For Jean Moulton, nabbing an inaugural 21st Century School Library Award from the South Dakota State Library (SDSL) meant more than just personal recognition. The acknowledgment highlighted the work of Moulton, a school librarian at Watertown (SD) High School, who is helping prepare students for an effective digital life when they graduate.
“It makes people aware that we’re really doing something important with students as far as using technology,” she says. “We’re teaching online research skills they’re going to need after high school.”
Moulton’s is one of 20 school libraries singled out by SDSL for best representing 21st-century principles as part of the new award program, whose winners were announced in September 2013.
Schools may win three types of awards: Exemplary, Enhanced, and Effective, with exemplary being the top honor. Libraries earn points based on programming, professionalism, and the learning environment for the students, the latter based on factors such as whether trained staff are available during open hours. Applicants nominate their own libraries, and more points accrue toward a higher-level award.
South Dakota statutes don’t require schools to have libraries. But Daria Bossman, South Dakota’s state librarian, who helped coordinate the award, hopes that the new honors will serve as a motivation for other schools and districts to invest in their libraries—while also serving as advocacy tools.
“We want our schools to have an understanding of what a 21st-century library can and should be,” says Bossman. “It’s more than just a room with books.”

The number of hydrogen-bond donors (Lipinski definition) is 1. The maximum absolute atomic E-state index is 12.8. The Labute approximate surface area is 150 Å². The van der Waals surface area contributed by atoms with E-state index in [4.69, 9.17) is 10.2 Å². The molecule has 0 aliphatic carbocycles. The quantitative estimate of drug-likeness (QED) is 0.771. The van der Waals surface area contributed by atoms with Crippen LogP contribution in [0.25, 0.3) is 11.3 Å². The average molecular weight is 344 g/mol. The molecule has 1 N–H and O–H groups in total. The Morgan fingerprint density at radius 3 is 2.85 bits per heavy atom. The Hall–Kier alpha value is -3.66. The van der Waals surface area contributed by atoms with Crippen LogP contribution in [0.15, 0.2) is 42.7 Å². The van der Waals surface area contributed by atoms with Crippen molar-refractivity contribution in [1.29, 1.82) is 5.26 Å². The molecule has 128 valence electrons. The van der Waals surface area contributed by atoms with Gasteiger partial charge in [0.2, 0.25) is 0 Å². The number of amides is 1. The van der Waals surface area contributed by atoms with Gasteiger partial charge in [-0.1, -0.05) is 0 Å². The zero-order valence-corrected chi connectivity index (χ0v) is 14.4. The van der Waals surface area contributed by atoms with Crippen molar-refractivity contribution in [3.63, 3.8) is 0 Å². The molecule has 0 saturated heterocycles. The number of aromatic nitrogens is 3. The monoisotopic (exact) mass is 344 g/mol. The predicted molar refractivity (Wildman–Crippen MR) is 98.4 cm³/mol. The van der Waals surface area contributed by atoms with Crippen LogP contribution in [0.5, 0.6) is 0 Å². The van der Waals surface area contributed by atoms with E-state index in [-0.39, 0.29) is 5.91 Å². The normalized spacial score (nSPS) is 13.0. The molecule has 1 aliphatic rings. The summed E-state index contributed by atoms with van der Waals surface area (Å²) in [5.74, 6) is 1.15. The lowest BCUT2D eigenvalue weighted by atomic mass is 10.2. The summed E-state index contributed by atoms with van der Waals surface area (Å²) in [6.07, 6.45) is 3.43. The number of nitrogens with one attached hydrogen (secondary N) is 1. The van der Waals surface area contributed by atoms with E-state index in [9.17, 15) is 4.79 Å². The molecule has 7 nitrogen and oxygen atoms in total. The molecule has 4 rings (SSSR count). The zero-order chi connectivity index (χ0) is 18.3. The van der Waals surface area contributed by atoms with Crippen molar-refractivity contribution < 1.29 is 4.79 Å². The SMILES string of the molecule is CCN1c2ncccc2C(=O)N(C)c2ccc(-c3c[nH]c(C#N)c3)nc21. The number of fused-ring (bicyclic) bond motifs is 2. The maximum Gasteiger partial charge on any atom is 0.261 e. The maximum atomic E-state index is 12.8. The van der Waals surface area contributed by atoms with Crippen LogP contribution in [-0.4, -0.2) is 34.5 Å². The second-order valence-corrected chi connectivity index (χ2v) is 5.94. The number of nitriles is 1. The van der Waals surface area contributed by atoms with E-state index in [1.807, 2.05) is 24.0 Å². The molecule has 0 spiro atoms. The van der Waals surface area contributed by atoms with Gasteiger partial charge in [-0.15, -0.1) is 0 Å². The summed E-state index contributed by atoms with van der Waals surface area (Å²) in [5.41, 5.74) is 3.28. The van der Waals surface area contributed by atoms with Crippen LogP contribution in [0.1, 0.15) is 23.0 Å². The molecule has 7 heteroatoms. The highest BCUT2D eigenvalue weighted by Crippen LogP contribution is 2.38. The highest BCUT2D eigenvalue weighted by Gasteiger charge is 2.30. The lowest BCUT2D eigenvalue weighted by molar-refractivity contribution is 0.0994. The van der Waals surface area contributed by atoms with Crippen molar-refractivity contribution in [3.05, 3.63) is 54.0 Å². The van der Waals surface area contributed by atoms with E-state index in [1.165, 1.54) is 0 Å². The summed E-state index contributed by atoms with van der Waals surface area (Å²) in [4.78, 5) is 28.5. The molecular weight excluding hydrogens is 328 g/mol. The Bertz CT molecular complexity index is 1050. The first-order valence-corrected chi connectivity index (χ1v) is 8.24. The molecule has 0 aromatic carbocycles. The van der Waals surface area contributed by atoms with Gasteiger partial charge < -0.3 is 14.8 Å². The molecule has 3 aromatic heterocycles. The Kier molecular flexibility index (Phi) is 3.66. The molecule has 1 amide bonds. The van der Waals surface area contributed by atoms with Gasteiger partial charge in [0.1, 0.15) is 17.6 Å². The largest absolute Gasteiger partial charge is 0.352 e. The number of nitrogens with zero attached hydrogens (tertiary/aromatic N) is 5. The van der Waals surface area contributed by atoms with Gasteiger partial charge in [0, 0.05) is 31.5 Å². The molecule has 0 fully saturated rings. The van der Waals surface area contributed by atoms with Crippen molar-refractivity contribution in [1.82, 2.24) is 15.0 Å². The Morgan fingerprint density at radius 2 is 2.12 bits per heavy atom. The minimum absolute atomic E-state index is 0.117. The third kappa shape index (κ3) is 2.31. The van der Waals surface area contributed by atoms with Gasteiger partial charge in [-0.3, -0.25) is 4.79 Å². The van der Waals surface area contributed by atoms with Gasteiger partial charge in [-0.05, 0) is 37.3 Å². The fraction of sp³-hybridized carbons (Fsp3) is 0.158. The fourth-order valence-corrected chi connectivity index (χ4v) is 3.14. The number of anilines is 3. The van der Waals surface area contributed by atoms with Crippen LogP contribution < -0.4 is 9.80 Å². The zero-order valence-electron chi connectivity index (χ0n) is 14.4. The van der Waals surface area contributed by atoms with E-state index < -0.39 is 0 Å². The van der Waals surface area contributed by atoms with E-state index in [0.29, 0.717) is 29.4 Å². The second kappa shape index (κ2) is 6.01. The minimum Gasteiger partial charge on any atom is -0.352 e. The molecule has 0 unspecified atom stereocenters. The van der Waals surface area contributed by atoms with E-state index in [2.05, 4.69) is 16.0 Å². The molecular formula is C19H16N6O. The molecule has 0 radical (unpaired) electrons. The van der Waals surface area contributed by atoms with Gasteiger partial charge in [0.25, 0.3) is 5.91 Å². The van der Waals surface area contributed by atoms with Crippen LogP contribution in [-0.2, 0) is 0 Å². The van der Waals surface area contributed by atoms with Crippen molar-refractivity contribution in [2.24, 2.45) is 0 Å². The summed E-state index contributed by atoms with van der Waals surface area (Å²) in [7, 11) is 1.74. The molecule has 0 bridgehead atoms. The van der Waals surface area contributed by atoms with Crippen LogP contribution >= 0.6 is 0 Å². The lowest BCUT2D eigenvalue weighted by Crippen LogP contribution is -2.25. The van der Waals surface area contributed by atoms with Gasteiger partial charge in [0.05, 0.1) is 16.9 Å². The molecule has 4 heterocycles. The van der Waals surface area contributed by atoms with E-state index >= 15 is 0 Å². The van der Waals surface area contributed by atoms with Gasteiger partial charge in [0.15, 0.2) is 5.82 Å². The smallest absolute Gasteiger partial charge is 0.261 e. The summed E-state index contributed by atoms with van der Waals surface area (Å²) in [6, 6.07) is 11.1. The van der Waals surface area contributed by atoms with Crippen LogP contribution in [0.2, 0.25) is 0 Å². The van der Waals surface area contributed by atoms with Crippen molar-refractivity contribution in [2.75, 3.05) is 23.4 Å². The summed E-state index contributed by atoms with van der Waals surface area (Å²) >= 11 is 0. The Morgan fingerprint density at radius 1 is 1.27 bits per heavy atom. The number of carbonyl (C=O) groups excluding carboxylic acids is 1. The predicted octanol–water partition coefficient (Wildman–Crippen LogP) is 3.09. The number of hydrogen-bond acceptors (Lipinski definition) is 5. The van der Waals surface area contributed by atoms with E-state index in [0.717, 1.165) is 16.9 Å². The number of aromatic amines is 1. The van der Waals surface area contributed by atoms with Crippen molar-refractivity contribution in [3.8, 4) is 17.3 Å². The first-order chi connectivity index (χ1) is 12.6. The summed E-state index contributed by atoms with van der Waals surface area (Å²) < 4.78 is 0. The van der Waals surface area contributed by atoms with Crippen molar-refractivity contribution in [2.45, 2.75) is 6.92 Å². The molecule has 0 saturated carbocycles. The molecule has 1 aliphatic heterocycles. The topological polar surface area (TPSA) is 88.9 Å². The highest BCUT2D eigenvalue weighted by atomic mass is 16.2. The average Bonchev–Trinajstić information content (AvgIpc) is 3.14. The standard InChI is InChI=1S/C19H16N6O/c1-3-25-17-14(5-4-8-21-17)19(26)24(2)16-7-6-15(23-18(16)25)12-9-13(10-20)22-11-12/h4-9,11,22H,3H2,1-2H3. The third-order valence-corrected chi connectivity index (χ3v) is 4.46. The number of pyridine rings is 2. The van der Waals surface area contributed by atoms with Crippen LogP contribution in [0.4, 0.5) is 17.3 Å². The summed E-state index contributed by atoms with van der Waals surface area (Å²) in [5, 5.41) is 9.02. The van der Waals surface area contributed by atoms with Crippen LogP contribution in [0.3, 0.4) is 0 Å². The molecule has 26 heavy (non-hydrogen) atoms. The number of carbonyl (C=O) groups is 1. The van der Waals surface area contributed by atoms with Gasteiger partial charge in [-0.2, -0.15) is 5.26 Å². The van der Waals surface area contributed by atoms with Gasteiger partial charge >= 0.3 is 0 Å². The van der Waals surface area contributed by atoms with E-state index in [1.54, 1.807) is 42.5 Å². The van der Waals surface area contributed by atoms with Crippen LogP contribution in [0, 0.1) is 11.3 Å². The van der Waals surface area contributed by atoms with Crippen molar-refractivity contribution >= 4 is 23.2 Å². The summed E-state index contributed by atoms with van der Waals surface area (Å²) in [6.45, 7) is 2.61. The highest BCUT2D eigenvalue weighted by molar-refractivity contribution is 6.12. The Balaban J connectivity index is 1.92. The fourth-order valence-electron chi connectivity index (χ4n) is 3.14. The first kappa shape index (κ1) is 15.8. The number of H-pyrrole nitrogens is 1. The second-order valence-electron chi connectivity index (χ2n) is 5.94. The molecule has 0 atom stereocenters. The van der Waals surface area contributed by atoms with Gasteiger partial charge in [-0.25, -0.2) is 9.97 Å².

Kerri Smith, whose library won an Exemplary Award, as did Moulton’s, couldn’t agree more. The librarian at Washington High School in Sioux Falls says her facility used to be just as Bossman described—a room full of books, many from the 1970s.
“The library looked like a hospital room with browns and creams,” she says. “Few books were being checked out, there was no collaborative teaching. I dug in and got to work.”
Today, Smith is also the school’s tech trainer, and she coordinates programs, such as a special coding lesson offered at the library last month. There are still books—expanded to include audio titles, graphic novels, and ebooks. Smith booktalks many titles during her daily classroom visits to ninth and twelfth graders.
As a 1:1 school, Watertown High is also heavily steeped in online materials. With the school wired for WiFi, students have 24/7 access to an in-depth collection of resources, ranging from Britannica Academic to Medline Plus. Digital materials are Moulton’s priority, although print resources are also available.
“We have an incredible array of databases,” she says. “Our students are high-end users of technology.”
That’s the image Bossman hoped to convey. “We were frustrated with the 1950s stereotype [of librarians],” she says. “We wanted to break out of that.”
Recipients will retain their award status through 2015, and this year’s winners will help select new honorees in 2014, says Bossman. She hopes that more libraries will innovate and apply as they see how others in the state are pushing school libraries forward.
“This was a show-and-tell where we not only honor and recognize [school libraries,] but showcase them,” she says. “What better than to showcase the best and brightest?”